8 Ways to Prevent Information Disclosure

Preventing Information Disclosure

Photo by Arenamontanus

There are 2 main types of disclosures that can happen to your system: internal & external.  An internal disclosure is when an employee or administrator inadvertantly makes private information public.  This could happen from lack of shredding, carelessesness, mistakes, or not understanding the sensitivity of information.

An external disclosure occurs when someone outside your organization gains access to your system and gets at information they shouldn’t.  They might post information publicly, perhaps on WikiLeaks or some other site.  Or if the information is valuable – think credit card numbers – they might keep it to themselves and use it for nefarious purposes.

As an application owner, you need to be prepared for both types of threats and design your systems and processes around them.  This takes careful planning and design, it won’t happen by accident.  Some things you can do yourself, in other cases you might need to bring in some experts or objective 3rd parties to make sure you’re really secure.

 

This post will focus on external disclosure, please see the follow up post on internal disclosure.

Here are 8 ways to protect your system:

1. Model Your Threats

One of the best things you can do to prevent disclosure is to look at how an attacker might gain access to your system, or how you might allow someone to inadvertantly disclose private information.  Threat Modeling is an approach that will help you systematically think through information & system boundaries, attack opportunities, and potential risks.  In order to do this properly, it’s best to have some level of experience with hacking & security, as well as an understanding of your system architecture & design.

2. Encrypt At-Rest Data

Many systems use encryption to transmit data between various components or to users.  This is a great first step, but it leaves direct access to the databsae or file system as a risk.   Some discussion of the tradeoffs are here and further reading here.

3. Use 3rd Party Authentication

You are likely not an expert on how to do public/private key encryption, authentication, and authorization.  There are many authentication providers today that are standards based and highly secure.  Don’t build your own system for username/password pairs!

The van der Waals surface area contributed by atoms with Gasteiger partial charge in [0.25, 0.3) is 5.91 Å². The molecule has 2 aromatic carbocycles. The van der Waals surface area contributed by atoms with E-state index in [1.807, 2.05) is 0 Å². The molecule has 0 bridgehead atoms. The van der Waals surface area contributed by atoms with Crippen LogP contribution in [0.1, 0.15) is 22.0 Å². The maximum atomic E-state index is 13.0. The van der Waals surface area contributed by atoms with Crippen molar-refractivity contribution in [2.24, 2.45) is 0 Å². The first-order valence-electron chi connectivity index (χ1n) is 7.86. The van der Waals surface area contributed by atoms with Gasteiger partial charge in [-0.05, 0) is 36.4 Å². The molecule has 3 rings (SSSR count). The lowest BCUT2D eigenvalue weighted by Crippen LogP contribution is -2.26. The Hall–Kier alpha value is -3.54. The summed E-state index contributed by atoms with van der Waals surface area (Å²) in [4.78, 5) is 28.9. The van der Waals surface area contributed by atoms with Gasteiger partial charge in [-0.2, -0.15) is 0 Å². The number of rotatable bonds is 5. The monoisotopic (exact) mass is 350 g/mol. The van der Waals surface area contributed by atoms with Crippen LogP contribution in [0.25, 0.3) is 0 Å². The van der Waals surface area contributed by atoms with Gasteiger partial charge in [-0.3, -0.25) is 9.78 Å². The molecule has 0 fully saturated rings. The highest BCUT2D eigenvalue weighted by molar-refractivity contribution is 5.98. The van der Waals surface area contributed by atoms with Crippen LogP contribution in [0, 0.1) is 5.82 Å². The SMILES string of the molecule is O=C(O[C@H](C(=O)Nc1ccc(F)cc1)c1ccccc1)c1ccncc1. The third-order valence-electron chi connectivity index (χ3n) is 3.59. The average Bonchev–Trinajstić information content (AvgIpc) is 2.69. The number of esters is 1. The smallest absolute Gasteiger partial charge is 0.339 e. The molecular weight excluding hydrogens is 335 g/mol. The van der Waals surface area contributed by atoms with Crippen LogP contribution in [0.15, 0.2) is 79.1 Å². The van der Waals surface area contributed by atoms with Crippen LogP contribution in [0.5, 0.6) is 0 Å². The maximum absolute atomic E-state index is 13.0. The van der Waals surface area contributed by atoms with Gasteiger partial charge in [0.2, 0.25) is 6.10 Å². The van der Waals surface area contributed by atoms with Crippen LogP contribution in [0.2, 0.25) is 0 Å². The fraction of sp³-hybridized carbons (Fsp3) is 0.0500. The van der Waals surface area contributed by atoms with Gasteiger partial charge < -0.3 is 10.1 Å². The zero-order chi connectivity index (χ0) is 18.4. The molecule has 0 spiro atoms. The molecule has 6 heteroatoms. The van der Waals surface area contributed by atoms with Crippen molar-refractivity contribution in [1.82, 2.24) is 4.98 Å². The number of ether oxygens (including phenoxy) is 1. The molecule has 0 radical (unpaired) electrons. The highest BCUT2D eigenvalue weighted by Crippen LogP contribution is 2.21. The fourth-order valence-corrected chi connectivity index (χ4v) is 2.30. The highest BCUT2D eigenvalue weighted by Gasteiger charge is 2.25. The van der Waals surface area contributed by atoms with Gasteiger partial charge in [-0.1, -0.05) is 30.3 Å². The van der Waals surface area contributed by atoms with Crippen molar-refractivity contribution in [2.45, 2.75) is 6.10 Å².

A great side benefit of this is that depending on your application and what provier you use, you may be able to reduce the number of username/password combinations that your customers & employees have to remember.  The more they have to remember, the more likely they are to write one down and have it become compromised in someway.

4. Prepare for Disclosure

If information is compromised in some way, how will you react?  How will you communicate the situation to customers?  How will you rally your team around the crisis?  Does your team know your policies for information handling?  Do you have policies?

How you handle a crisis is a key part of your perception to your customers, and bad handling can be worse than the disclosure itself.  This is not something to leave until the crisis starts or to ignore.  Be prepared.

5. Monitor for Attacks

Make sure you’re watching your system like a hawk and flag unexpected behavior.  There are many great monitoring tools out there, but you will need to invest time & energy to make sure they are watching the right things.  I’ve seen systems that were far too noisy so it was hard to watch the signal for real threats & attacks.  Make sure you know what you’re watching and how to respond.  Further reading here and here and here.

6. Store  as Little as Possible

If you don’t have the information, you can’t disclose it!  It’s sort of like telling people not to tell you a secret or a rumor so you don’t have to worry about spilling the beans.

You can think of this rule in the general sense – don’t collect info you don’t need in the first place – but also at the component or sub-system level.  Don’t spread private or sensitive information around your entire system, but rather segment on a “need-to-know” basis.  Yes, it will require more design work, but it will make your system more secure.

7. Reduce Attack Surface

Similar to the previous tip, make sure you’re exposing as few opportunities for attackers to get at your system as possible.  This could apply to web-services or API’s, and to user interface pages.

Reducing the attack surface will limit the flexibility and “future-proofness” of your application or website, but it will make sure that your not allowing attackers to get at information they shouldn’t be able to.  Sometimes even very innocuous API’s allow attackers to elevate priveleges and get into the juicy data they crave.

8. Hack Yourself!

This one is the most fun and educational.  Get your team to try and get at the data, or hire some experts to do it for you.  Just like the opening scene in the movie Sneakers where reformed robbers break into a bank to expose its weaknesses, you can hire reformed hackers to do the same thing for you.  This will show you where your REAL weaknesses are and will help you improve your overall security.

I hope this post was helpful for you, please drop me a line or leave a comment and let me know!

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About Kit Merker

Product Manager @ Google - working on Kubernetes / Google Container Engine.
This entry was posted in Business Continuity, Cloud, Disaster Recovery, Downtime, Technology, Uptime and tagged , , , . Bookmark the permalink.

2 Responses to 8 Ways to Prevent Information Disclosure

  1. Pingback: 6 Ways to Stop Internal Information Leaks | Software Disasters

  2. Pingback: My Personal Woes of Data Loss | Software Disasters

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